You need only glance at the newsstand at any store checkout to read about the latest secret or lie exposed in the lives of the Rich and Famous. Why are we interested? Do we understand the impact of secrets and lies in our own relationships?
A secret is defined as something done, made or conducted without the knowledge of other people. When one of those people is a spouse or partner – we not only wonder why, we wonder how it jeopardizes that relationship.
Separation vs. Secrets
- Realistically, no relationship involves full disclosure at all times.
- One definite way to destroy a relationship and dilute passion is to demand constant connection, disclosure and no space away from your partner. No one fantasizes about someone who never leaves his or her side.
- Strong couples are usually are made up of independent people who are comfortable being dependent on each other but retain a clear sense of self and identity.
- Whether you have a hamburger at work or get a pedicure at lunchtime, it is probably not necessary that such events be shared. The fact that you thought the woman on the coffee line looked great or you secretly hate the holidays may or may not matter.
The fact that you have stopped talking about a man at work because you can’t wait to email or have lunch with him is different. A measure of whether you are doing something that will jeopardize your relationship is whether or not you need to keep it secret from your partner.
Reasons for Secrets
There are many feelings that prompt the keeping of a secret from a partner. Secrets depend upon the nature and trust in the relationship and the personalities of the partners.
- If a marriage is demanding and authoritative, fear of judgment or anger for everything from going out with friends to spending too much on groceries may be kept secret.
- If a partner feels shame or self-blame for addictive behavior, misfortunes like the loss of a job or even fear of medical results, secrets might be kept.
- In the case of interest in someone outside the relationship, secrets are often driven by the fantasy, flirtation or wish for something that is not happening in the relationship. Often there is the illusion of having a marriage and a secret relationship.
While differing in rationale and threat to the integrity to a relationship, the problem with secrets is they disqualify authenticity with a partner and preclude discussion or resolution of feelings or issues. The existence of a secret relationship is incompatible with commitment to a partner.
Self-Reflection on Secrets
Recognizing the realistic need for separate space with partners, it is worth reflecting on the reason you may be keeping something secret from your partner.
Are you adjusting to rigid demands? Are you hiding with fear? Are you acting out anger? Are you getting the attention that is missing with your partner?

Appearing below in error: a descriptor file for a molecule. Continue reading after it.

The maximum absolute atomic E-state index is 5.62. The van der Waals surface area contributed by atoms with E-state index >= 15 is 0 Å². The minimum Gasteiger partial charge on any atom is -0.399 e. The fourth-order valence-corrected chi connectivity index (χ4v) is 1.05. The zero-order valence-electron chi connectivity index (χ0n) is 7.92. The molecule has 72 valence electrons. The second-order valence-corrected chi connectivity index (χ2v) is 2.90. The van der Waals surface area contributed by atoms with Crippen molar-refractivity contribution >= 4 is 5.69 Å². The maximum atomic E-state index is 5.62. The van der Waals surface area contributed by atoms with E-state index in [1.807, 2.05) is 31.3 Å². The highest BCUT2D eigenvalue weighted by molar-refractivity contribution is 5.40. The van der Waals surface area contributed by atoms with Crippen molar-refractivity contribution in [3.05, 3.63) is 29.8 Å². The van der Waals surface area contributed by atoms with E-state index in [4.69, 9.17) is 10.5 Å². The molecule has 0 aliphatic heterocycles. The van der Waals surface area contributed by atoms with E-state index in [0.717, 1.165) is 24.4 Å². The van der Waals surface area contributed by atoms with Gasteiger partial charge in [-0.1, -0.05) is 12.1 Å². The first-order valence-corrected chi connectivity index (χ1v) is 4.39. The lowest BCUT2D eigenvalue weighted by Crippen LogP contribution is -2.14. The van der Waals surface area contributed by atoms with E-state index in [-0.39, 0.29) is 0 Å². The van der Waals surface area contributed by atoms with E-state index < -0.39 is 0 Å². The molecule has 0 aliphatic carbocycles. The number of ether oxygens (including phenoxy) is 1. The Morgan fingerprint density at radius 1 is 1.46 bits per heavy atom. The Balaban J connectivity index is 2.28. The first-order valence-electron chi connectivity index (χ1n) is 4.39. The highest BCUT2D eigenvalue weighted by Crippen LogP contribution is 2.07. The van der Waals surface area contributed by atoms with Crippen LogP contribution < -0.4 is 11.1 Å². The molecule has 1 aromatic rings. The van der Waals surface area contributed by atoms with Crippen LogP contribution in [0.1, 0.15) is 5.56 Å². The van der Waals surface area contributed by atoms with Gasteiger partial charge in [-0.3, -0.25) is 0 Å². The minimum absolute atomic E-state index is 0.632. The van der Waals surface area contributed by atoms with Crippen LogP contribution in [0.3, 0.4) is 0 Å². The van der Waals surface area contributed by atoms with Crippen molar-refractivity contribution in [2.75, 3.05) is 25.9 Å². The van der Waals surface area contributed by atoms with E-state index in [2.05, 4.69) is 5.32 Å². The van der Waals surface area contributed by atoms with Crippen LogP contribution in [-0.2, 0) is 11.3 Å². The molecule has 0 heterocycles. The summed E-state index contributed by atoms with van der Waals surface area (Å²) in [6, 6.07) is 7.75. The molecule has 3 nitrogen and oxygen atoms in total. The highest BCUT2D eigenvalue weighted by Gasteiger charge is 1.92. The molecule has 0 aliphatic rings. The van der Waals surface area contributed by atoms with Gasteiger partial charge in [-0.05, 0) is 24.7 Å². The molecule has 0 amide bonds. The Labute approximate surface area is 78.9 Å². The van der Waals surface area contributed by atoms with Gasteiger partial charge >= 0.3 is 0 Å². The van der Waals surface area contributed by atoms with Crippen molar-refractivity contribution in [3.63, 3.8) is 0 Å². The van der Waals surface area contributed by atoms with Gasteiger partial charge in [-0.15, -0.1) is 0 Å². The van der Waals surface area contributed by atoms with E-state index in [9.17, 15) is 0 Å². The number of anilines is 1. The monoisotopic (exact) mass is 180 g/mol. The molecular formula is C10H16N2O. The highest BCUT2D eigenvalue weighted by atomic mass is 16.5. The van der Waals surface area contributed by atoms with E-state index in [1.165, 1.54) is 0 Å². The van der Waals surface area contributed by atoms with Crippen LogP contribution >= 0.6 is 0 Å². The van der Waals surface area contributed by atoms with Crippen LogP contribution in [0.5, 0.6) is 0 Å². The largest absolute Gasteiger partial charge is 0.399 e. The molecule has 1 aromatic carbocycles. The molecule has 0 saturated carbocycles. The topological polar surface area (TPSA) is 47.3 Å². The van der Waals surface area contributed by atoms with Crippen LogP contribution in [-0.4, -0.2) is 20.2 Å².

Secrets may be reconsidered as unspoken communications to self or partner that should not be ignored. Unaddressed they close doors and erode a relationship.
A lie involves making a false statement to another person with the intention of having them believe that it is true. When people are involved in secrets, they often engage in lying to maintain the secrecy. Lying to a partner makes intimacy and trust impossible.
One of the painful parts of finding out that your partner has been lying is the self-blame for believing the lie. In reality, when people are in a relationship they are more likely to judge their partner as truthful than to detect deception. Essentially it is emotionally and cognitively dissonant to believe anyone you love could be betraying you. Consciously you can’t quite take it in.
If you ask partners how they feel after they find that their partner has been lying, they will tell you that the cover-up was worse that the behavior being hidden. As with secrets, most lying is driven by fear and presumption, not a rationale perspective of how the partner would really react if he/she knew about the fender-bender, the online flirtation, or the use of porn. As a result couples get caught in vicious cycles of “Lying–Exposure–Explosion.”
The partner being deceived blows up because of the cover-up and the lying partner becomes defensive, “See, I knew you would react that way!”
The real issues or even authentic arguments never get addressed or resolved. Hurt, retaliation, on-going resentment grows. The opportunity for understanding, remorse, trust and working it out together is lost.
An Honesty Policy
In his continued work to help partners make their marriages the best they can be, marriage expert, M Gary Neuman, draws upon research and clinical experience to suggest that a commitment to honesty in the small and big issues is actually a protective commitment for a couple.
It greatly reduces the chances of cheating because the marriage is built on an infrastructure of trust and safety for disclosure. There will be room to verbalize upset, loneliness or disappointment rather than secretly acting it out.
In his book, Connect for Love, Neuman suggests an action/inaction honesty policy. When it comes to whether she made the deposit for the bank or he made the plan for childcare—the truth matters because it is the basis for ongoing trust and respect. Safety of disclosure re-enforces honestly as the fabric of the relationship.
No Room For Secrets
In a marriage, the problem with secrets and lies is that they just don’t fit. Surprisingly one of the worst kept secrets in a marriage is love and appreciation of one partner by another. Daring to disclose the positive secrets may be the ones overlooked and the best guarantees of love and loyalty a couple can find.
Listen to Psych Up Live to hear attorney Wendy Patrick and psychologists, Vic Schermer and Robert Klein discuss the lying and traps of Stealth Predators and how to protect yourself.
Listen to M Gary Neuman on Psych Up Live address “ Saving the Marriage After The Affair”